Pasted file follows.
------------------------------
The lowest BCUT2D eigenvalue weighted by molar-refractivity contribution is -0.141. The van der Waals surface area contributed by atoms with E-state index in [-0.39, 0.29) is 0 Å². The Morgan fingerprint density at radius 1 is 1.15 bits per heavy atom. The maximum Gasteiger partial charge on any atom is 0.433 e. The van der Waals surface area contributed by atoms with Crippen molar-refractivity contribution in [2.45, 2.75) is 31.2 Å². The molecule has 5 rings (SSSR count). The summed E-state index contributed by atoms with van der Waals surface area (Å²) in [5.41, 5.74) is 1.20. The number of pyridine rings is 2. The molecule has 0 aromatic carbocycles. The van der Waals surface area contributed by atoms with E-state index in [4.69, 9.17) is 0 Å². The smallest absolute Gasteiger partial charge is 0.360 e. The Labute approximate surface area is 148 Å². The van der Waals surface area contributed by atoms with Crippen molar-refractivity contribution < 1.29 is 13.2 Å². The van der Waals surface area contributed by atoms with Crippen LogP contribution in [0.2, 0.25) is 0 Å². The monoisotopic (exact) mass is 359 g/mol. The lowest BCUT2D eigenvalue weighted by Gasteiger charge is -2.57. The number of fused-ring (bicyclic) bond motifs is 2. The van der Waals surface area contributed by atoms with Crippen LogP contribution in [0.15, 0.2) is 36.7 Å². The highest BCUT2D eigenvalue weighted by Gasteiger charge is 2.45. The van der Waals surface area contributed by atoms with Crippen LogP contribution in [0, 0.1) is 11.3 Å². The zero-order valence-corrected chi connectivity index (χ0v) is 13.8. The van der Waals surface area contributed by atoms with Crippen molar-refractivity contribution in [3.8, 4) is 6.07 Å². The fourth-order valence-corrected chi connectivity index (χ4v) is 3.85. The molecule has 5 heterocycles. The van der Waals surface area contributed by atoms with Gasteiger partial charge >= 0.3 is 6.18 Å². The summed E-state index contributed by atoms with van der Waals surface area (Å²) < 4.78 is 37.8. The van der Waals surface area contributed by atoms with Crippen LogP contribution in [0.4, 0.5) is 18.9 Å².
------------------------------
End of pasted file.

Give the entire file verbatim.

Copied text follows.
The lowest BCUT2D eigenvalue weighted by molar-refractivity contribution is -0.141. The van der Waals surface area contributed by atoms with E-state index in [-0.39, 0.29) is 0 Å². The Morgan fingerprint density at radius 1 is 1.15 bits per heavy atom. The maximum Gasteiger partial charge on any atom is 0.433 e. The van der Waals surface area contributed by atoms with Crippen molar-refractivity contribution in [2.45, 2.75) is 31.2 Å². The molecule has 5 rings (SSSR count). The summed E-state index contributed by atoms with van der Waals surface area (Å²) in [5.41, 5.74) is 1.20. The number of pyridine rings is 2. The molecule has 0 aromatic carbocycles. The van der Waals surface area contributed by atoms with E-state index in [4.69, 9.17) is 0 Å². The smallest absolute Gasteiger partial charge is 0.360 e. The Labute approximate surface area is 148 Å². The van der Waals surface area contributed by atoms with Crippen molar-refractivity contribution < 1.29 is 13.2 Å². The van der Waals surface area contributed by atoms with Crippen LogP contribution in [0.2, 0.25) is 0 Å². The monoisotopic (exact) mass is 359 g/mol. The lowest BCUT2D eigenvalue weighted by Gasteiger charge is -2.57. The number of fused-ring (bicyclic) bond motifs is 2. The van der Waals surface area contributed by atoms with Crippen LogP contribution in [0.15, 0.2) is 36.7 Å². The highest BCUT2D eigenvalue weighted by Gasteiger charge is 2.45. The van der Waals surface area contributed by atoms with Crippen LogP contribution in [0, 0.1) is 11.3 Å². The zero-order valence-corrected chi connectivity index (χ0v) is 13.8. The van der Waals surface area contributed by atoms with Crippen molar-refractivity contribution in [3.8, 4) is 6.07 Å². The fourth-order valence-corrected chi connectivity index (χ4v) is 3.85. The molecule has 5 heterocycles. The van der Waals surface area contributed by atoms with Gasteiger partial charge >= 0.3 is 6.18 Å². The summed E-state index contributed by atoms with van der Waals surface area (Å²) < 4.78 is 37.8. The van der Waals surface area contributed by atoms with Crippen LogP contribution in [0.4, 0.5) is 18.9 Å².